Cancer Institute A national cancer institute
designated cancer center

Major Areas of Research

Environment and Health Policy

Cancer Epidemiology and Cancer Prevention and Control Researchers use interventional designs to identify programs that may change health behavior, the environment, policy, etc. to reduce the cancer burden in communities. Key objectives of their studies are the rapid translation of scientific discoveries into clinical practice, especially in populations with high cancer risk and to those who are underserved in cancer care.

Studies are underway to determine the impact of environment, including neighborhood and socioeconomic factors on specific lifestyles, behaviors, and health outcomes and/or implement community interventions to modify these environmental determinants, as well as monitor health policy and environmental changes and evaluate their impact on cancer prevention and outcomes.

Predictors of physical activity differ in men and women. Dr. Abby King, in collaboration with investigators from other universities, has identified neighborhood factors that predict whether older adults engage in physical activity and has reported that living near hills is a positive predictor, while a lack of streetlights is a negative predictor for older men, but not women. In contrast, older women are less likely to exercise if there are dogs or crime in the neighborhood, and more likely if there is attractive scenery, while these are not significant factors for men.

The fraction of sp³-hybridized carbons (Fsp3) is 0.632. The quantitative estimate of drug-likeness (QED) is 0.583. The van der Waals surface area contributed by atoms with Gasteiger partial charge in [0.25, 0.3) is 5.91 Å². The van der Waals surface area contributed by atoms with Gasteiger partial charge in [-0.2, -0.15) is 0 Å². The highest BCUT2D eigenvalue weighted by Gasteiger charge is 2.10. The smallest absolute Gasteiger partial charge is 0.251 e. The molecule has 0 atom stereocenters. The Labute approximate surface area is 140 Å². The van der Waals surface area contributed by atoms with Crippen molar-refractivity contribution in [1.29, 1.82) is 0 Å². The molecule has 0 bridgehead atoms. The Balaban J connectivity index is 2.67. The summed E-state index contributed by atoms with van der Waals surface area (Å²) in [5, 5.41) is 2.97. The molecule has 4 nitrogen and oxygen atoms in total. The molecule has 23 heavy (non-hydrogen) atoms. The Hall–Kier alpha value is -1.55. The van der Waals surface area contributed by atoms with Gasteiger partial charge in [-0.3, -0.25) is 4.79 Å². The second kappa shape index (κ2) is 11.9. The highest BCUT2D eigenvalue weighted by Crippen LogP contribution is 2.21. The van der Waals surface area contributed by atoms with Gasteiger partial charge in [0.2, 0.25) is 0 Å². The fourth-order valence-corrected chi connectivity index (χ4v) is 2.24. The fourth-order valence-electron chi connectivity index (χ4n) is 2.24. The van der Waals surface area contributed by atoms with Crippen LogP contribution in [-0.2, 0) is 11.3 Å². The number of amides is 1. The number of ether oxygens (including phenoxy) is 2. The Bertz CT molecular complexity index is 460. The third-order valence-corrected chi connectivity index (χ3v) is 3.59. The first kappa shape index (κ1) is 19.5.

Living in a low socioeconomic status (SES) neighborhood confers additional mortality risk beyond individual SES for white, black, and Mexican-American men and women, i.e. (age-adjusted: 1.4 to 1.6 for each group). Dr Marilyn Winkleby's analyses of a nationally representative sample suggest that neighborhood SES exerts an independent influence on mortality

Cigarette marketing is more prevalent in stores where adolescents shop frequently. Dr Stephen Fortmann and Lisa Henriksen, SPRC Research Associate, are studying effects of retail tobacco advertising and proximity of stores to schools on adolescent smoking, and are developing strategies to reach youth at the point of cigarette sales.

Dr Esther John conducted the largest study to date, 2500 Hispanic women with and without breast cancer, and found cancer risk was 50% lower in foreign-born than in US-born Hispanics - the difference was six-fold between third- and higher-generation and recent migrants from rural areas. This study suggests the importance of environmental factors on cancer risk, confirming similar findings in Asian and other migrant groups.

Cancer stage at diagnosis, treatment, and survival vary substantially across racial/ethnic groups, but the reasons for these disparities are incompletely understood and only partly characterized by census-based socioeconomic measures. Cancer surveillance data can be a powerful and efficient resource for examining racial/ethnic disparities in cancer outcomes, and their utilization in this regard can be greatly improved by the addition of data that more fully characterize race/ethnicity and socioeconomic status. The study SOCIAL AND BUILT ENVIRONMENT AND RACE/ETHNIC VARIATIONS IN CANCER OUTCOMES led by Dr Scarlett Gomez proposes using SEER data to examine these effects.

This document was last modified: Monday, 27-Jun-2011 13:29:23 PDT

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